NEW YORK, New York, September 16, 2014 – The United Nations announced today that it would need nearly $1 billion for an exceptional, international response to Ebola outbreak in West Africa. Secretary-General Ban Ki-moon declared, “Every day we delay, the cost and the suffering will grow exponentially.”

“This is not just a health crisis; it has grave humanitarian, economic and social consequences that could spread far beyond the affected countries,” the secretary-general said at a press conference at UN Headquarters to outline the priorities of the new session of General Assembly.

officials

Valerie Amos,  center, UN Under-Secretary-General for Humanitarian Affairs and Emergency Relief Coordinator; with Bruce Aylward, left, assistant director-general for polio, emergencies and country collaboration, World Health Organization; David Nabarro, right, UN System senior coordinator for Ebola, during the press conference,  September 16, 2014. (Photo by Jean-Marc Ferré courtesy UN)

Hours earlier in Geneva, Dr. David Nabarro of the UK, United Nations system senior coordinator for Ebola, Valerie Amos of the USA, UN emergency relief coordinator, and Bruce Aylward of Canada, assistant director-general for polio, emergencies and country collaboration for the UN World Health Organization (WHO), presented the Overview of Needs and Requirements document.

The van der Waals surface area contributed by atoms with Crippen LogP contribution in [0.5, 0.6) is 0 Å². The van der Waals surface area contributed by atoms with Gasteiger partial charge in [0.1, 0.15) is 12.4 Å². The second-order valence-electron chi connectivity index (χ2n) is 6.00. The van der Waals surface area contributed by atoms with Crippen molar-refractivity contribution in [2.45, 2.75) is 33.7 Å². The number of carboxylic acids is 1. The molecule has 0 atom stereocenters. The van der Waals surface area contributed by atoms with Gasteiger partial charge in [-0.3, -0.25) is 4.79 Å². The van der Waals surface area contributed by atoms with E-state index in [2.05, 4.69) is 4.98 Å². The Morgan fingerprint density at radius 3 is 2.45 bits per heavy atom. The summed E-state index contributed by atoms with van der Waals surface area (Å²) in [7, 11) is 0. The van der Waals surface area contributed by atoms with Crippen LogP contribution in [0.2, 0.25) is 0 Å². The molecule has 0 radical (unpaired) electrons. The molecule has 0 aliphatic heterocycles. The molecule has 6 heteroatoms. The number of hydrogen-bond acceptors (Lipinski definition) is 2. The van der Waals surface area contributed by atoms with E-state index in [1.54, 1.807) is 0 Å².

The needs total $987.8 million, most to cover activities in the three most-affected countries of Guinea, Liberia, and Sierra Leone for six months.

“It’s clear that if not dealt with effectively now, Ebola could become a major humanitarian crisis in countries currently affected,” said Amos.

“These countries were building their economies and institutions. Now their capacity to deliver the necessities of daily life for their people is on the brink of collapse. The Ebola outbreak poses a serious threat to their post-conflict recovery…We must act now, if we want to avoid greater humanitarian consequences in future”.

WHO, in its most recent update released today, reported a total of 4,963 cases and 2,453 deaths attributable to Ebola in those three countries. In addition, in Nigeria, there have been 21 cases and eight deaths, and in Senegal, there has been one case, but no deaths.

At a press conference in Geneva, Dr. Nabarro said the Ebola crisis “requires an exceptional, international response to address both the health crisis and the broader societal, economic and political threats to the countries affected.”

Amos said “Ebola is a public health emergency. But it is much more than that.”

WHO’s Aylward added, “The WHO Ebola Response Roadmap, launched at the end of August, sets out what we have to do to stop Ebola. But it will take more than a plan to finish Ebola. The strong commitment made by our UN partners and Member States is what is needed to beat this virus. And real engagement by world leaders will make the difference.”

burial

Red Cross recruits in Sierra Leone bury Ebola casualties, August, 2014 (Photo by Slpp Spaingroup)

At UN headquarters, the Un Secretary-General said that there will be a special focus on the Ebola during the upcoming session of the General Assembly.

Secretary-General Ban also said that on Thursday, the Security Council will convene an emergency meeting on the outbreak, and he and WHO Director General Margaret Chan will outline the international action plan to contain this threat.

In addition, he said, next week, the General Assembly will follow-up with a High-Level Meeting on the needs of the people and countries affected by Ebola.

“Generous contributions are being announced each day, but we have a lot of catching up to do to provide the health services, food, water, sanitation and supplies that are needed,” the UN Secretary-General said.